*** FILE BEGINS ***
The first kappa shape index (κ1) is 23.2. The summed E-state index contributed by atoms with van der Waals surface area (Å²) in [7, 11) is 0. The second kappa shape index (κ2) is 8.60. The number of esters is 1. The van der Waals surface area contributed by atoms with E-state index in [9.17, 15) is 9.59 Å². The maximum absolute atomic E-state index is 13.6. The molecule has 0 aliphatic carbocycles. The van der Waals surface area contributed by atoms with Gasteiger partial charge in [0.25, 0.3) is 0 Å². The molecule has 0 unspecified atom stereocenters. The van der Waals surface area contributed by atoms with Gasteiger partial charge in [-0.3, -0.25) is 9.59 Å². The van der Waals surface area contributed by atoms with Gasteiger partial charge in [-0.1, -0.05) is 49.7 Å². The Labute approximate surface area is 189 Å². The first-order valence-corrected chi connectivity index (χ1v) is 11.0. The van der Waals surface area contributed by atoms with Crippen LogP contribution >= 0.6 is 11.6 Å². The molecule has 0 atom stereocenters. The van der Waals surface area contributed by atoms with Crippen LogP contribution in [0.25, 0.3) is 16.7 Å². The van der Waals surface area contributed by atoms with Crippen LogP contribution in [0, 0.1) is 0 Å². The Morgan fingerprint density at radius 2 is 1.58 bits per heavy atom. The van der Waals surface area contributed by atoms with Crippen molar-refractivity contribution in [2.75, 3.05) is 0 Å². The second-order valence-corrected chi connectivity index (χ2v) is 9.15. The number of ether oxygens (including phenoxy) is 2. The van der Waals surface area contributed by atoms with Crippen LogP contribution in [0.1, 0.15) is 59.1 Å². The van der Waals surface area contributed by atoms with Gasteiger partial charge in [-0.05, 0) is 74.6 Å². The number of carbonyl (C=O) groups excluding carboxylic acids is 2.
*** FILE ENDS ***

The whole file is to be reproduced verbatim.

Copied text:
The first kappa shape index (κ1) is 23.2. The summed E-state index contributed by atoms with van der Waals surface area (Å²) in [7, 11) is 0. The second kappa shape index (κ2) is 8.60. The number of esters is 1. The van der Waals surface area contributed by atoms with E-state index in [9.17, 15) is 9.59 Å². The maximum absolute atomic E-state index is 13.6. The molecule has 0 aliphatic carbocycles. The van der Waals surface area contributed by atoms with Gasteiger partial charge in [0.25, 0.3) is 0 Å². The molecule has 0 unspecified atom stereocenters. The van der Waals surface area contributed by atoms with Gasteiger partial charge in [-0.3, -0.25) is 9.59 Å². The van der Waals surface area contributed by atoms with Gasteiger partial charge in [-0.1, -0.05) is 49.7 Å². The Labute approximate surface area is 189 Å². The first-order valence-corrected chi connectivity index (χ1v) is 11.0. The van der Waals surface area contributed by atoms with Crippen LogP contribution >= 0.6 is 11.6 Å². The molecule has 0 atom stereocenters. The van der Waals surface area contributed by atoms with Crippen LogP contribution in [0.25, 0.3) is 16.7 Å². The van der Waals surface area contributed by atoms with Crippen LogP contribution in [0, 0.1) is 0 Å². The Morgan fingerprint density at radius 2 is 1.58 bits per heavy atom. The van der Waals surface area contributed by atoms with Crippen molar-refractivity contribution in [2.75, 3.05) is 0 Å². The second-order valence-corrected chi connectivity index (χ2v) is 9.15. The number of ether oxygens (including phenoxy) is 2. The van der Waals surface area contributed by atoms with Crippen LogP contribution in [0.1, 0.15) is 59.1 Å². The van der Waals surface area contributed by atoms with Gasteiger partial charge in [-0.05, 0) is 74.6 Å². The number of carbonyl (C=O) groups excluding carboxylic acids is 2.